The term traitor is used in heated political discussion – as a slur against political dissidents, or against officials in power who are perceived as failing to act in the best interest of their constituents. In certain cases, as with the Dolchstoßlegende, the accusation of treason towards a large group of people can be a unifying political message. Treason is considered to be different and on many occasions a separate charge from "treasonable felony" in many parts of the world. In English law, high treason was punishable by being hanged and quartered or burnt at the stake, although beheading could be substituted by royal command; those penalties were abolished in 1790 and 1973 respectively. The penalty was used by monarchs against people who could reasonably be called traitors. Many of them would now just be considered dissidents; the words "treason" and "traitor" are derived from the Latin tradere, to hand over. Christian theology and political thinking until after the Enlightenment considered treason and blasphemy as synonymous, as it challenged both the state and the will of God.
Kings were considered chosen by God, to betray one's country was to do the work of Satan. Many nations' laws mention various types of treason. "Crimes Related to Insurrection" is the internal treason, may include a coup d'état. "Crimes Related to Foreign Aggression" is the treason of cooperating with foreign aggression positively regardless of the national inside and outside. "Crimes Related to inducement of Foreign Aggression" is the crime of communicating with aliens secretly to cause foreign aggression or menace. Depending on a country, conspiracy is added to these. In Australia, there are federal and state laws against treason in the states of New South Wales, South Australia and Victoria. To Treason laws in the United States, citizens of Australia owe allegiance to their sovereign, the federal and state level; the federal law defining treason in Australia is provided under section 80.1 of the Criminal Code, contained in the schedule of the Commonwealth Criminal Code Act 1995. It defines treason as follows: A person commits an offence, called treason, if the person: causes the death of the Sovereign, the heir apparent of the Sovereign, the consort of the Sovereign, the Governor-General or the Prime Minister.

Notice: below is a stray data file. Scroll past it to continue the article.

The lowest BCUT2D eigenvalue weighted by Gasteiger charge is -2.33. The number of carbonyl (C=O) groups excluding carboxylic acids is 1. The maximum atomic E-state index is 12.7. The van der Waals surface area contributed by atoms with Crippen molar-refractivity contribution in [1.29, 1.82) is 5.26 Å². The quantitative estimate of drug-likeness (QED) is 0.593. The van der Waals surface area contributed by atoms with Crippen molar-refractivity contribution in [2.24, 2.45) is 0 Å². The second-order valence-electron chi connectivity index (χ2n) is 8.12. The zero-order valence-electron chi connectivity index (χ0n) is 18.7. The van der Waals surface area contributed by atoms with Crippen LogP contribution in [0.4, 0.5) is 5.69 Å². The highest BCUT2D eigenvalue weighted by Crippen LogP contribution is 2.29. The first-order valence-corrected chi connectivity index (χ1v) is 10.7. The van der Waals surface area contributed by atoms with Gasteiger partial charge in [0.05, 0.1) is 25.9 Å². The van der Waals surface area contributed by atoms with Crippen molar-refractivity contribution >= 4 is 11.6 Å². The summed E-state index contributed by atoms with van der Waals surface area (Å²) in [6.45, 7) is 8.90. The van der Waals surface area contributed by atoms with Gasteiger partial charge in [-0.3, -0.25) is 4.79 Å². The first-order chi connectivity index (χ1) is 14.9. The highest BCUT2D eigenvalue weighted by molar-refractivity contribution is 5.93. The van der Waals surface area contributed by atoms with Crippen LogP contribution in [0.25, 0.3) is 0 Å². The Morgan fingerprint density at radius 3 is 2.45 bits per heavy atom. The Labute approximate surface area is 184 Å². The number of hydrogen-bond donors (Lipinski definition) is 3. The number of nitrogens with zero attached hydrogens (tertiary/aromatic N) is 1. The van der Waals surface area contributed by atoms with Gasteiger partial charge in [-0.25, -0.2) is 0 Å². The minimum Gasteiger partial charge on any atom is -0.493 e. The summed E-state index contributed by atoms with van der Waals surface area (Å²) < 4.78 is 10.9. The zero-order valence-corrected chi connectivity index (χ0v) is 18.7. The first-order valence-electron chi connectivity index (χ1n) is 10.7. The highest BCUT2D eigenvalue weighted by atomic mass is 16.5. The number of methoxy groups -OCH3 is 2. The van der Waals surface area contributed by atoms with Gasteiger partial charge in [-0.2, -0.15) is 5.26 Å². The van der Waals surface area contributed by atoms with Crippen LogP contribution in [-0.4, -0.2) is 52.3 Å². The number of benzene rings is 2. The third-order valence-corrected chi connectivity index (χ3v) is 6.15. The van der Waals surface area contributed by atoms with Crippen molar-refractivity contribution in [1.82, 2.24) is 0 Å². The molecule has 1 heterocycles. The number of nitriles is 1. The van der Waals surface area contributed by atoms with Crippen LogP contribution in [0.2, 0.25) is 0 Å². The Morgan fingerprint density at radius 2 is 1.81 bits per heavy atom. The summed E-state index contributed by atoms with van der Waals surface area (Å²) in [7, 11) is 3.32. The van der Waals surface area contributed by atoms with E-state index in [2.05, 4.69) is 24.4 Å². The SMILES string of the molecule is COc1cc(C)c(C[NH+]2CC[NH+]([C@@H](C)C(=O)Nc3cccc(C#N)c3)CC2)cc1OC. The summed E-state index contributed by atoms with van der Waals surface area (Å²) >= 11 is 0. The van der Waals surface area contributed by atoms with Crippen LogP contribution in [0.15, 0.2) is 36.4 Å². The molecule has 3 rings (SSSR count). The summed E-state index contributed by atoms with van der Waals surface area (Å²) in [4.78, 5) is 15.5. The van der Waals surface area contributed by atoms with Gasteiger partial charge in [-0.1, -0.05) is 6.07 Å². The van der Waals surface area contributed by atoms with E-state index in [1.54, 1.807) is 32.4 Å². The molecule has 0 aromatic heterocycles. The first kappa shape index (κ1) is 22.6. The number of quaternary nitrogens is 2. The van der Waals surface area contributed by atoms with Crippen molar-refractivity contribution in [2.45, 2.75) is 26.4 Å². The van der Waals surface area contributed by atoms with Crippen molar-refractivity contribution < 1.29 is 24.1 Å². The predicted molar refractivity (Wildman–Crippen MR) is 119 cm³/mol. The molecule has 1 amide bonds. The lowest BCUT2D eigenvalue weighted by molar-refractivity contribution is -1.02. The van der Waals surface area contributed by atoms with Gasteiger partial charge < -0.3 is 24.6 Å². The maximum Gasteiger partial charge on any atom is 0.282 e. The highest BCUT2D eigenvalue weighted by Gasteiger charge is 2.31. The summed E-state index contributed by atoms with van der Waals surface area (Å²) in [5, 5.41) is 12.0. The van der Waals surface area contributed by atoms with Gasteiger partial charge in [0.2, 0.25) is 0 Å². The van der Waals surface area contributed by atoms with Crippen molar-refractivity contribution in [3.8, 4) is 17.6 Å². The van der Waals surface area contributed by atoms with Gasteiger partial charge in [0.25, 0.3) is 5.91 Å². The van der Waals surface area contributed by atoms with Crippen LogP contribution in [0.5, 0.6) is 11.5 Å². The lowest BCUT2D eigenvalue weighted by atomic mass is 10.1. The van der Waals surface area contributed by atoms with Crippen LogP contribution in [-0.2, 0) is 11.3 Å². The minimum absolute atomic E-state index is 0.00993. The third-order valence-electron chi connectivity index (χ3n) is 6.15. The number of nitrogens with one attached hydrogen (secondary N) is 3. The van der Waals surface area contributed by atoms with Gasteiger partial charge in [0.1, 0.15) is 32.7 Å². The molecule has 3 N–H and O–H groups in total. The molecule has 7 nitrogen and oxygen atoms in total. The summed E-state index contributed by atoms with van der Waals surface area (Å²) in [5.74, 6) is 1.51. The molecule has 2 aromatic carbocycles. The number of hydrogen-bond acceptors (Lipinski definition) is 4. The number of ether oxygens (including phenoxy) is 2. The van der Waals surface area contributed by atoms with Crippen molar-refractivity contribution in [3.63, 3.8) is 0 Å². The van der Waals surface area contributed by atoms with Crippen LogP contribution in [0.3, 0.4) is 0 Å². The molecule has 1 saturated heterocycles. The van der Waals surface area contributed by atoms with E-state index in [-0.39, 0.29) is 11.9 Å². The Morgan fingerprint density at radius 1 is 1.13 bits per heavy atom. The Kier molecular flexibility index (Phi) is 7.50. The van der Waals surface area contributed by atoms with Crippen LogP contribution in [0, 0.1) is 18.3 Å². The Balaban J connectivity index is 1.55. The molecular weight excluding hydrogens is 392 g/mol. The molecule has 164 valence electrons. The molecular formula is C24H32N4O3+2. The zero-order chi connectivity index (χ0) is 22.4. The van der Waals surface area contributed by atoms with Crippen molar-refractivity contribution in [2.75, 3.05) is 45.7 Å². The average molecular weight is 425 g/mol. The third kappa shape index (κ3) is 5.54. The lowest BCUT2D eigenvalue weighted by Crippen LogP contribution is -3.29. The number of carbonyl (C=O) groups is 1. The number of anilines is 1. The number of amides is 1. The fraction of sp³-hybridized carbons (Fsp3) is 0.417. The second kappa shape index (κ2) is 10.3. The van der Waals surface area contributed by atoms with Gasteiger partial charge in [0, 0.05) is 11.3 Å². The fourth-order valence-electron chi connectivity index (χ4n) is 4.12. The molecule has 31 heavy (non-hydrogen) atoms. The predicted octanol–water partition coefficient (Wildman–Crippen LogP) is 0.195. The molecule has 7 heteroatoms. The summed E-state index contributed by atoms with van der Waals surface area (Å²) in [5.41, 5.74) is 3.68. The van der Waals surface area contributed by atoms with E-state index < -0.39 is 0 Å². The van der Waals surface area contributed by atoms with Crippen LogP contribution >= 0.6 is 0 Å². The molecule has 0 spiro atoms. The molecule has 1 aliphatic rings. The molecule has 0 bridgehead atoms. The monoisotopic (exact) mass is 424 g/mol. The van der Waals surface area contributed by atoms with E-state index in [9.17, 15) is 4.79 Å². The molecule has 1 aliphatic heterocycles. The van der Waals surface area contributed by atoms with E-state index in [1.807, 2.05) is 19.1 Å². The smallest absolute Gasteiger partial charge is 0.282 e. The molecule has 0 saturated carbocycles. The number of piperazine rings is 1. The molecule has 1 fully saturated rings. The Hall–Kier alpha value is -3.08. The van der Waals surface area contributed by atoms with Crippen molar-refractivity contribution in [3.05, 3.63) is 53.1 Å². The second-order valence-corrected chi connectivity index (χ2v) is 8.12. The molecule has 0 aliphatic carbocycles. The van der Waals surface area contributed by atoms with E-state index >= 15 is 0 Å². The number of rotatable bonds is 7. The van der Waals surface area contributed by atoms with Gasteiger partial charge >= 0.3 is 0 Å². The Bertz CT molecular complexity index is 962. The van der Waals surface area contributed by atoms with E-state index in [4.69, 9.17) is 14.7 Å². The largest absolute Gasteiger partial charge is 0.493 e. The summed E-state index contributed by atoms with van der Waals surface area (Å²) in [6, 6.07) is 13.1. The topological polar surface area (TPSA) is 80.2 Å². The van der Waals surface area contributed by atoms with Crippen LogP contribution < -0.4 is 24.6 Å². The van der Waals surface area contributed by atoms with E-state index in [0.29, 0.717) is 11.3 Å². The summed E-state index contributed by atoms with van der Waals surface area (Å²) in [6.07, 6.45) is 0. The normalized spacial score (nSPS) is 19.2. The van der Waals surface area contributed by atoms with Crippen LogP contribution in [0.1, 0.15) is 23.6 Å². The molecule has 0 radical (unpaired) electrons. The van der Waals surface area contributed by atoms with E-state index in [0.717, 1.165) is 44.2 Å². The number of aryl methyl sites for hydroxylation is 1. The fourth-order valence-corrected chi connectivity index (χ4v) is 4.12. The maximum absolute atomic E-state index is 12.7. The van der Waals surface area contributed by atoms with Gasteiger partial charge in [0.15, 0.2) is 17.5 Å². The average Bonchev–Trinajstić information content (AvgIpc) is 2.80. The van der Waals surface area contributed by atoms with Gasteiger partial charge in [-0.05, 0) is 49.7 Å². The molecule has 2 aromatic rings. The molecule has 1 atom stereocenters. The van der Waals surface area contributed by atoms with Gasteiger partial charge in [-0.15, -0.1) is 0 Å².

A person is not guilty of treason under paragraphs, or if their assistance or intended assistance is purely humanitarian in nature. The maximum penalty for treason is life imprisonment. Section 80.1AC of the Act creates the related offence of treachery. The Treason Act 1351, the Treason Act 1795 and the Treason Act 1817 form part of the law of New South Wales; the Treason Act 1795 and the Treason Act 1817 have been repealed by Section 11 of the Crimes Act 1900, except in so far as they relate to the compassing, inventing, devising, or intending death or destruction, or any bodily harm tending to death or destruction, maim, or wounding, imprisonment, or restraint of the person of the heirs and successors of King George III of the United Kingdom, the expressing, uttering, or declaring of such compassings, inventions, devices, or intentions, or any of them. Section 12 of the Crimes Act 1900 creates an offence, derived from section 3 of the Treason Felony Act 1848: 12 Compassing etc deposition of the Sovereign—overawing Parliament etc Whosoever, within New South Wales or without, imagines, devises, or intends to deprive or depose Our M
Greenwich is an area of southeast London, located 5.5 miles east-southeast of Charing Cross. It is located within the Royal Borough of Greenwich. Greenwich is notable for its maritime history and for giving its name to the Greenwich Meridian and Greenwich Mean Time; the town became the site of a royal palace, the Palace of Placentia from the 15th century, was the birthplace of many Tudors, including Henry VIII and Elizabeth I. The palace fell into disrepair during the English Civil War and was rebuilt as the Royal Naval Hospital for Sailors by Sir Christopher Wren and his assistant Nicholas Hawksmoor; these buildings became the Royal Naval College in 1873, they remained an establishment for military education until 1998 when they passed into the hands of the Greenwich Foundation. The historic rooms within these buildings remain open to the public; the town became a popular resort in the 18th century and many grand houses were built there, such as Vanbrugh Castle established on Maze Hill, next to the park.